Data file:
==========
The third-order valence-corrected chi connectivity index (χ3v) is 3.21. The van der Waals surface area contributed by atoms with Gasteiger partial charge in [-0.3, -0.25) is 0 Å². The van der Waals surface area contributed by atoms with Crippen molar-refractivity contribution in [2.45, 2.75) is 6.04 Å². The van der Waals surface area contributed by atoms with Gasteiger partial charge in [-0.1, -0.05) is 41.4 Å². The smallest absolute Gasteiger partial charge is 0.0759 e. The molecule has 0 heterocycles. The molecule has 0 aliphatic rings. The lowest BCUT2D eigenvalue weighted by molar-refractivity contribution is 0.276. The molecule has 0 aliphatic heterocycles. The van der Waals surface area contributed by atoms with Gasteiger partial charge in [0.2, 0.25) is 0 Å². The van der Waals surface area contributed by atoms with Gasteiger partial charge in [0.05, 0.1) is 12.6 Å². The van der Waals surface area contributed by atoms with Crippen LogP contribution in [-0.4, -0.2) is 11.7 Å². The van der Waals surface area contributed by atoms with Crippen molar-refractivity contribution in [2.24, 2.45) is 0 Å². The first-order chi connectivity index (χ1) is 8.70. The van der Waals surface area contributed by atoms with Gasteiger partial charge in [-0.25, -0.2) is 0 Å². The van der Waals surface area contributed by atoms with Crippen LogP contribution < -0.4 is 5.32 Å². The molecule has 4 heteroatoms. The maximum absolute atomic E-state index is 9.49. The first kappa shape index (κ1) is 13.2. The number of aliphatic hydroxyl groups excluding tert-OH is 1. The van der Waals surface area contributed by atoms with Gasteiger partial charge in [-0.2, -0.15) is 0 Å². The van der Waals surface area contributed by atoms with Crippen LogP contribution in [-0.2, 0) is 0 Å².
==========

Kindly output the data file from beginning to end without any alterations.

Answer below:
The third-order valence-corrected chi connectivity index (χ3v) is 3.21. The van der Waals surface area contributed by atoms with Gasteiger partial charge in [-0.3, -0.25) is 0 Å². The van der Waals surface area contributed by atoms with Crippen molar-refractivity contribution in [2.45, 2.75) is 6.04 Å². The van der Waals surface area contributed by atoms with Gasteiger partial charge in [-0.1, -0.05) is 41.4 Å². The smallest absolute Gasteiger partial charge is 0.0759 e. The molecule has 0 heterocycles. The molecule has 0 aliphatic rings. The lowest BCUT2D eigenvalue weighted by molar-refractivity contribution is 0.276. The molecule has 0 aliphatic heterocycles. The van der Waals surface area contributed by atoms with Gasteiger partial charge in [0.2, 0.25) is 0 Å². The van der Waals surface area contributed by atoms with Gasteiger partial charge in [0.05, 0.1) is 12.6 Å². The van der Waals surface area contributed by atoms with Crippen LogP contribution in [-0.4, -0.2) is 11.7 Å². The van der Waals surface area contributed by atoms with Crippen molar-refractivity contribution in [2.24, 2.45) is 0 Å². The first-order chi connectivity index (χ1) is 8.70. The van der Waals surface area contributed by atoms with Gasteiger partial charge in [-0.25, -0.2) is 0 Å². The van der Waals surface area contributed by atoms with Crippen LogP contribution < -0.4 is 5.32 Å². The molecule has 4 heteroatoms. The maximum absolute atomic E-state index is 9.49. The first kappa shape index (κ1) is 13.2. The number of aliphatic hydroxyl groups excluding tert-OH is 1. The van der Waals surface area contributed by atoms with Gasteiger partial charge in [-0.2, -0.15) is 0 Å². The van der Waals surface area contributed by atoms with Crippen LogP contribution in [-0.2, 0) is 0 Å².